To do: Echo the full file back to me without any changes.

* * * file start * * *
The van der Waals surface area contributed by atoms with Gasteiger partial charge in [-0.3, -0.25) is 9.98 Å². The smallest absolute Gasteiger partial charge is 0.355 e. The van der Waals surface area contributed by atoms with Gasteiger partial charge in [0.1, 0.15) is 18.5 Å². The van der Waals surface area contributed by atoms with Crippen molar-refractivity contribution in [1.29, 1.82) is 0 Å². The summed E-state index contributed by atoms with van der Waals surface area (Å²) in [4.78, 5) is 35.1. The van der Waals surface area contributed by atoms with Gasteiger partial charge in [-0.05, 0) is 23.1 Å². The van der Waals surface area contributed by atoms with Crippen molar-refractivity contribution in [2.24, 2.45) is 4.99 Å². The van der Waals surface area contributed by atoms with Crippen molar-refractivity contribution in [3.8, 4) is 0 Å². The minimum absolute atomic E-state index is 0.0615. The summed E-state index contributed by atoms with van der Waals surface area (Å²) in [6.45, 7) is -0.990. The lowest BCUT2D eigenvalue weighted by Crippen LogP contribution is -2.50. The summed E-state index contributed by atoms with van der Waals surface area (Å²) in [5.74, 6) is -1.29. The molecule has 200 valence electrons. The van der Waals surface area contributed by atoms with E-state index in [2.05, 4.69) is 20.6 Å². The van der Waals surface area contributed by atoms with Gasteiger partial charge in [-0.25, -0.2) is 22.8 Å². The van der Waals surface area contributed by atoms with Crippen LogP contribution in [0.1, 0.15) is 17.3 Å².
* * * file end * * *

The van der Waals surface area contributed by atoms with Gasteiger partial charge in [-0.3, -0.25) is 9.98 Å². The smallest absolute Gasteiger partial charge is 0.355 e. The van der Waals surface area contributed by atoms with Gasteiger partial charge in [0.1, 0.15) is 18.5 Å². The van der Waals surface area contributed by atoms with Crippen molar-refractivity contribution in [1.29, 1.82) is 0 Å². The summed E-state index contributed by atoms with van der Waals surface area (Å²) in [4.78, 5) is 35.1. The van der Waals surface area contributed by atoms with Gasteiger partial charge in [-0.05, 0) is 23.1 Å². The van der Waals surface area contributed by atoms with Crippen molar-refractivity contribution in [2.24, 2.45) is 4.99 Å². The van der Waals surface area contributed by atoms with Crippen molar-refractivity contribution in [3.8, 4) is 0 Å². The minimum absolute atomic E-state index is 0.0615. The summed E-state index contributed by atoms with van der Waals surface area (Å²) in [6.45, 7) is -0.990. The lowest BCUT2D eigenvalue weighted by Crippen LogP contribution is -2.50. The summed E-state index contributed by atoms with van der Waals surface area (Å²) in [5.74, 6) is -1.29. The molecule has 200 valence electrons. The van der Waals surface area contributed by atoms with E-state index in [2.05, 4.69) is 20.6 Å². The van der Waals surface area contributed by atoms with Gasteiger partial charge in [-0.25, -0.2) is 22.8 Å². The van der Waals surface area contributed by atoms with Crippen LogP contribution in [0.1, 0.15) is 17.3 Å².